6. Indexes Are Like Magic Until They’re Not

Indexes are arguably one of the most important aspects of databases, yet they are often one of the most overlooked. An index, simply put, is a table of contents for the database when looking up data. Instead of having to scan an entire column looking for a single value, an index can tell it where that value is so the database engine can jump to it immediately.

If you’re reading this and saying to yourself, “Hey, this sounds like a hash table,” well, you’re not wrong. Indexes are basically a type of hash table for a given column in a table. Most relational databases automatically create an index on the primary key, but you can add indexes to as many columns as you wish.

But please don’t do this.

While indexes can speed up your read times significantly — especially in large datasets — they come with a trade-off when writing data to a table. Every time the table is updated, the indexes on that table also need to be updated, which adds extra time to each write transaction. This is because of what an index actually is. Unlike a book’s table of contents that is simply a list of pointers, an index actually contains a second copy of the necessary columns just stored in a different order. This means that indexes use a proportional amount of disk space and require I/O when being updated. When dealing with only a few indexes on a table, the trade-off is usually negligible, but any more than a few and your transactions start incurring the write penalty of having to update all of those indexes on every transaction.

This is why it is important to be strategic about where and when you use an index. The best way to decide whether or not to index a column is to take a hard look at your application, see what kinds of queries are most often used, and base your decision on that. Also, tools like application performance monitoring or database monitoring can help unearth any queries that might be improved with the addition of an index by tracking transaction times for the various database queries.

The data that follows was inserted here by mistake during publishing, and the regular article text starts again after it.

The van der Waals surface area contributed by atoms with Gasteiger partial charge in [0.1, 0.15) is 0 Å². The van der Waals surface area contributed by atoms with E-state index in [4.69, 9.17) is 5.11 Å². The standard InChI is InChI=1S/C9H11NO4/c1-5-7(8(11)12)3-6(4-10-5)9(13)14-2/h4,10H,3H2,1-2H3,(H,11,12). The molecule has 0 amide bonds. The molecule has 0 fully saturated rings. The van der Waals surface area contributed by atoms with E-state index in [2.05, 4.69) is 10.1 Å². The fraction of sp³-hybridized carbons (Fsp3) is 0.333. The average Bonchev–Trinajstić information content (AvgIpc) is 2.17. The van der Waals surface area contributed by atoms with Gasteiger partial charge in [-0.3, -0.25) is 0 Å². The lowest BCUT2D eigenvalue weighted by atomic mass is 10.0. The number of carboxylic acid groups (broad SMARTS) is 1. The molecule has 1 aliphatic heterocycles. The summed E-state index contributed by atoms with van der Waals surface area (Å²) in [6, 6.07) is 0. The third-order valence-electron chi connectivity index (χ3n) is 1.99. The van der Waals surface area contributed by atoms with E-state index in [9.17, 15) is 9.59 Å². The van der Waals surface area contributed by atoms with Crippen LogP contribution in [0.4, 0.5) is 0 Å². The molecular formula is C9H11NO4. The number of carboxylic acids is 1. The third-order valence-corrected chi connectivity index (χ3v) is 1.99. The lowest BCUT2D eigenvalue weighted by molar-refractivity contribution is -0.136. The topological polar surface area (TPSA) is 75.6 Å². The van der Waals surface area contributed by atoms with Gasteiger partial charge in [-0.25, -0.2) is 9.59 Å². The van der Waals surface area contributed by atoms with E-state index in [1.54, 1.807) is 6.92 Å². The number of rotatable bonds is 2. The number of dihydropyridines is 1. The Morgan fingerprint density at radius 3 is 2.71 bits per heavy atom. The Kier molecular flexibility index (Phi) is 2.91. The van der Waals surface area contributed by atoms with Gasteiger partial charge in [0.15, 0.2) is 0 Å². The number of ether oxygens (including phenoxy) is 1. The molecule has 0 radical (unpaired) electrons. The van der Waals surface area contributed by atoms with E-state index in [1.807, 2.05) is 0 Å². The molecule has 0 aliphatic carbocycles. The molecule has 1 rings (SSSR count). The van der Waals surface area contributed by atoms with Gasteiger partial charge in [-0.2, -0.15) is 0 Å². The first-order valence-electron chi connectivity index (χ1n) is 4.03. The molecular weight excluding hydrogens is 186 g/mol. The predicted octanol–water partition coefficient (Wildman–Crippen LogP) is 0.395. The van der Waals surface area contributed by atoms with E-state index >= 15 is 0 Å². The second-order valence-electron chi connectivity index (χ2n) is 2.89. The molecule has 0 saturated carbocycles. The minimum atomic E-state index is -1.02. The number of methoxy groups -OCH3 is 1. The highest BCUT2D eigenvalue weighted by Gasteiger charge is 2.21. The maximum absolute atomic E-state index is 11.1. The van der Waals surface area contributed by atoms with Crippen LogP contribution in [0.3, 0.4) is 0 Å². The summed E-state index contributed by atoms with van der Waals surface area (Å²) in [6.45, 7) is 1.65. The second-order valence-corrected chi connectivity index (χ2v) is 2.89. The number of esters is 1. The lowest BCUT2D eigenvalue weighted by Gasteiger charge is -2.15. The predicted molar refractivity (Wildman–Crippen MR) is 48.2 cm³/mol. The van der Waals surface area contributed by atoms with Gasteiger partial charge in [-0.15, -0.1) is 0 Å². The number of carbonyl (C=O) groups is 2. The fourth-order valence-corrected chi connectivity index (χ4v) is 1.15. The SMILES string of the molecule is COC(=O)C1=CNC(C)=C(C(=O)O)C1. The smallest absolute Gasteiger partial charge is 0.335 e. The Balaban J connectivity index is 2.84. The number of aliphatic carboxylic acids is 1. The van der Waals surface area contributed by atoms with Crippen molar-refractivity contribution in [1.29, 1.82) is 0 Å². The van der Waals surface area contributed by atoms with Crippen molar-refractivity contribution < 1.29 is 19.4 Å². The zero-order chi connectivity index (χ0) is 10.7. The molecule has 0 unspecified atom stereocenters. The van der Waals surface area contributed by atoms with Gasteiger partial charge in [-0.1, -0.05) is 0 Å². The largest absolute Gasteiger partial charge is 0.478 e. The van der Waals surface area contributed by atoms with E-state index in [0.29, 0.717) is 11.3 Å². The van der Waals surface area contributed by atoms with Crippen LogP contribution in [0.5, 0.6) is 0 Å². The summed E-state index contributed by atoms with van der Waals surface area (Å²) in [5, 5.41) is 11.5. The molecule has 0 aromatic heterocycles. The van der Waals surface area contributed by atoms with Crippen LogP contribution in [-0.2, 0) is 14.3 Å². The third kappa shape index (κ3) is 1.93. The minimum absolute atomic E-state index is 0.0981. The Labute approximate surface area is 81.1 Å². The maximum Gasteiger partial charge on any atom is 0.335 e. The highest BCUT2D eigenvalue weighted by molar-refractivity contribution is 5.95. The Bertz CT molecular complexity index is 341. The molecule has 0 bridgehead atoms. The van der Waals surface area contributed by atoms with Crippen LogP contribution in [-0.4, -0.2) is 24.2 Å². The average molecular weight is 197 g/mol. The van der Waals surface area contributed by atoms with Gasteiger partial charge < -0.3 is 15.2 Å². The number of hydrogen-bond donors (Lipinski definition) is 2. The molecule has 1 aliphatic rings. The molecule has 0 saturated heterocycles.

7. Transactions

Every time something interacts with a database, it’s using a construct called a transaction. In the database world, a transaction is an atomic unit of work — a standalone, discrete action to take that has one of two results: commit or rollback.

This might not sound like a big deal, but it has very real implications for the performance and operation of your database — especially for those that are ACID-compliant. The order in which transactions are submitted and the amount of data processed in those transactions can have a huge impact depending on the transaction isolation configured in the database. A friend of mine relayed this little anecdote about one experience with transaction blocking:

“Years ago, someone was annoyed that the ‘database was slow and timing out,’ and it turned out that a team member had arranged to work from Costa Rica, on a slow internet connection, and the client application they had installed on their laptop did a SELECT * from a table used by everyone, so every time it ran, the database would lock the entire table for the duration of time it took to send all the results back to Costa Rica since even a select is a transaction.”

This is because the database server had to guarantee the consistency of the data when the client receives the data back from the server, so no other transactions could be processed in the time that it took to run the query and transmit the data back to the client. On a slow connection, with a lot of data, or both, this can cause some major bottlenecks for anyone else using the database.

Some of these limitations can be overcome by tuning your requests to only fetch the data you need, using read-replicas that sit close to the users or applications that will be using your database, tuning your transaction settings to fit your needs, or all of the above.


Hopefully, this helped fill in some gaps in your database knowledge or maybe you even learned something new! Is there something you think I should have added to the list? Let me know in the comments!

Big thanks to the two excellent dads/DBAs who helped me ensure the accuracy of the information in this article!